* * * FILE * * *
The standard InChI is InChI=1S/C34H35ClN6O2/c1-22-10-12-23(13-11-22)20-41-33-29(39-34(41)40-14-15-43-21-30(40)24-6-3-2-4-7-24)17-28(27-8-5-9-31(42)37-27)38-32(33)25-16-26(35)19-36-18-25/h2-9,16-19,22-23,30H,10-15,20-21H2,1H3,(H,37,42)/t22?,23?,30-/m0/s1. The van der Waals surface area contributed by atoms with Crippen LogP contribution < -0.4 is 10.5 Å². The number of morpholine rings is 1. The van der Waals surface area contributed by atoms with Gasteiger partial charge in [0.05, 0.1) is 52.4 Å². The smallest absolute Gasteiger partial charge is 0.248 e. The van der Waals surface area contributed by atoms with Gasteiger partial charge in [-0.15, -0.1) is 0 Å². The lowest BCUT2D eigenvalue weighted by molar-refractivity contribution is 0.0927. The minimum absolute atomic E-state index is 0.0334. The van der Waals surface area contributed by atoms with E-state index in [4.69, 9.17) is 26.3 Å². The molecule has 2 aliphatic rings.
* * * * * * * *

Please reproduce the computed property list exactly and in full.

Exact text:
The standard InChI is InChI=1S/C34H35ClN6O2/c1-22-10-12-23(13-11-22)20-41-33-29(39-34(41)40-14-15-43-21-30(40)24-6-3-2-4-7-24)17-28(27-8-5-9-31(42)37-27)38-32(33)25-16-26(35)19-36-18-25/h2-9,16-19,22-23,30H,10-15,20-21H2,1H3,(H,37,42)/t22?,23?,30-/m0/s1. The van der Waals surface area contributed by atoms with Crippen LogP contribution < -0.4 is 10.5 Å². The number of morpholine rings is 1. The van der Waals surface area contributed by atoms with Gasteiger partial charge in [0.05, 0.1) is 52.4 Å². The smallest absolute Gasteiger partial charge is 0.248 e. The van der Waals surface area contributed by atoms with Gasteiger partial charge in [-0.15, -0.1) is 0 Å². The lowest BCUT2D eigenvalue weighted by molar-refractivity contribution is 0.0927. The minimum absolute atomic E-state index is 0.0334. The van der Waals surface area contributed by atoms with E-state index in [4.69, 9.17) is 26.3 Å². The molecule has 2 aliphatic rings.